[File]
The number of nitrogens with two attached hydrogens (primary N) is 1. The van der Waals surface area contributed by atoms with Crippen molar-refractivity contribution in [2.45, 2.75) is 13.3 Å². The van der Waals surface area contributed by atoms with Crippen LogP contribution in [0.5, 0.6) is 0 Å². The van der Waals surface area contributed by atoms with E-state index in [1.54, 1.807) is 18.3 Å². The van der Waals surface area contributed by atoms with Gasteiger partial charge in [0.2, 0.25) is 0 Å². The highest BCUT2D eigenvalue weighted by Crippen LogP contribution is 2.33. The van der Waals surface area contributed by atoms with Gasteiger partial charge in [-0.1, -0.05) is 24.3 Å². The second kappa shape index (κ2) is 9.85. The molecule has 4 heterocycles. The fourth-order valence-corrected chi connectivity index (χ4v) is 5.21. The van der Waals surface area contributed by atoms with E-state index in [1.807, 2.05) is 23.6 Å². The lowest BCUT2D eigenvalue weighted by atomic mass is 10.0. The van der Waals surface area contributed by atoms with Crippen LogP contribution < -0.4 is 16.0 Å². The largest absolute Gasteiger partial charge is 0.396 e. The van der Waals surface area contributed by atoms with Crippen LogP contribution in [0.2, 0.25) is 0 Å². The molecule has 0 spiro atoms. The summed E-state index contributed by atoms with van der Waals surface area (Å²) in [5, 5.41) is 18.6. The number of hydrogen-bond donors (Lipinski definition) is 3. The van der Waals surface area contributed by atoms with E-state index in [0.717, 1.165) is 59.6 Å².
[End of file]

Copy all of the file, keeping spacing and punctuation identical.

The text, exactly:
The number of nitrogens with two attached hydrogens (primary N) is 1. The van der Waals surface area contributed by atoms with Crippen molar-refractivity contribution in [2.45, 2.75) is 13.3 Å². The van der Waals surface area contributed by atoms with Crippen LogP contribution in [0.5, 0.6) is 0 Å². The van der Waals surface area contributed by atoms with E-state index in [1.54, 1.807) is 18.3 Å². The van der Waals surface area contributed by atoms with Gasteiger partial charge in [0.2, 0.25) is 0 Å². The highest BCUT2D eigenvalue weighted by Crippen LogP contribution is 2.33. The van der Waals surface area contributed by atoms with Gasteiger partial charge in [-0.1, -0.05) is 24.3 Å². The second kappa shape index (κ2) is 9.85. The molecule has 4 heterocycles. The fourth-order valence-corrected chi connectivity index (χ4v) is 5.21. The van der Waals surface area contributed by atoms with E-state index in [1.807, 2.05) is 23.6 Å². The lowest BCUT2D eigenvalue weighted by atomic mass is 10.0. The van der Waals surface area contributed by atoms with Crippen LogP contribution < -0.4 is 16.0 Å². The largest absolute Gasteiger partial charge is 0.396 e. The van der Waals surface area contributed by atoms with Crippen LogP contribution in [0.2, 0.25) is 0 Å². The molecule has 0 spiro atoms. The summed E-state index contributed by atoms with van der Waals surface area (Å²) in [5, 5.41) is 18.6. The number of hydrogen-bond donors (Lipinski definition) is 3. The van der Waals surface area contributed by atoms with E-state index in [0.717, 1.165) is 59.6 Å².